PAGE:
Iran implicated in disinformation campaign as Facebook removes hundreds of accounts
Facebook has removed another batch of pages, groups and accounts for "coordinated inauthentic behavior." This time originating in Iran, the pages targeted hundreds of thousands of people across the Middle East, Latin America, UK and US with political content designed to shape their opinions.
Just a few weeks ago, Facebook revealed it had removed multiple pages suspected to have suspicious political motivations from its platform. Now it has revealed a second large-scale removal of 652 pages, groups and accounts, this time allegedly originating from Iran.
The suspicious activity was apparently first revealed to Facebook back in July after a cybersecurity firm called FireEye notified the company of what they deemed to be a "suspected influence campaign." The network of accounts reportedly originated within Iran but was aimed at leveraging a variety of associated accounts disseminating anti-Saudi, anti-Israeli, and pro-Palestinian themes.
"Broadly speaking, the intent behind this activity appears to be to promote Iranian political interests, including anti-Saudi, anti-Israeli, and pro-Palestinian themes, as well as to promote support for specific U.S. policies favorable to Iran, such as the U.S.-Iran nuclear deal (JCPOA)," FireEye explains in a post outlining its initial analysis. "In the context of the U.S.-focused activity, this also includes significant anti-Trump messaging and the alignment of social media personas with an American liberal identity."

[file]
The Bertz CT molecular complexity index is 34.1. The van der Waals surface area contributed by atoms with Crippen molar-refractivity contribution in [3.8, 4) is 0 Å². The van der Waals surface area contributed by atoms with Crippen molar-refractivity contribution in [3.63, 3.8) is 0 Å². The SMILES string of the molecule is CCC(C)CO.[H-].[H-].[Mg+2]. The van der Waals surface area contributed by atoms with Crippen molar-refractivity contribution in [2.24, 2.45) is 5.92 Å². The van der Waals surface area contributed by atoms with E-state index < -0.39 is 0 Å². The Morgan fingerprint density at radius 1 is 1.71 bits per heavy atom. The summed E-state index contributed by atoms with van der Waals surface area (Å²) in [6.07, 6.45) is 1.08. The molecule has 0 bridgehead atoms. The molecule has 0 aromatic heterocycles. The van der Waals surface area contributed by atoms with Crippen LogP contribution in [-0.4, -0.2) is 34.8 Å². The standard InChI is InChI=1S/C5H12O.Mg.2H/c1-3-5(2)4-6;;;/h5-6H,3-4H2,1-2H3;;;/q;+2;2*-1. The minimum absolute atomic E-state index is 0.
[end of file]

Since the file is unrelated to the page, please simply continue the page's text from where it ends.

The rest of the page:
Due to the broad reach of these interference campaigns, FireEye suggests the goal was not to specifically disrupt the upcoming United States midterm elections but rather more generally shape political discourse around the world.
Alongside this massive batch of Iranian accounts, Facebook has revealed it also removed an undisclosed number of pages, groups and accounts that US government sources have reliably connected with Russian intelligence services. The new disruptive Russian sources were noted to be not explicitly involved in US-targeted activities, but rather more focused on Syria and Ukraine, disseminating pro-Russia and pro-Assad propaganda.
The new revelation from Facebook comes just one day after Microsoft's Digital Crimes Unit announced it had successfully petitioned a US federal court to transfer control of six internet domains claimed to be fronts for phishing operations. The six domains transferred to Microsoft's control were alleged to be associated with a Russian military intelligence group known as Strontium.
Brad Smith, president and chief legal officer of Microsoft, suggests that Strontium's acquisition of these domains mirrors activity seen in the 2016 US election and the 2017 French election. The activity is designed to target elected officials and political groups in the United States, but these new domains present a broadening of targets.
"One appears to mimic the domain of the International Republican Institute, which promotes democratic principles and is led by a notable board of directors, including six Republican senators and a leading senatorial candidate," writes Smith, describing the types of domains recently claimed from Strontium's control. "Another is similar to the domain used by the Hudson Institute, which hosts prominent discussions on topics including cybersecurity, among other important activities. Other domains appear to reference the U.S. Senate but are not specific to particular offices."
"We're working closely with US law enforcement on this investigation, and we appreciate their help," said Facebook's head of cybersecurity policy, Nathaniel Gleicher, in a statement. "These investigations are ongoing – and given the sensitivity we aren't sharing more information about what we removed."
Source: Facebook Newsroom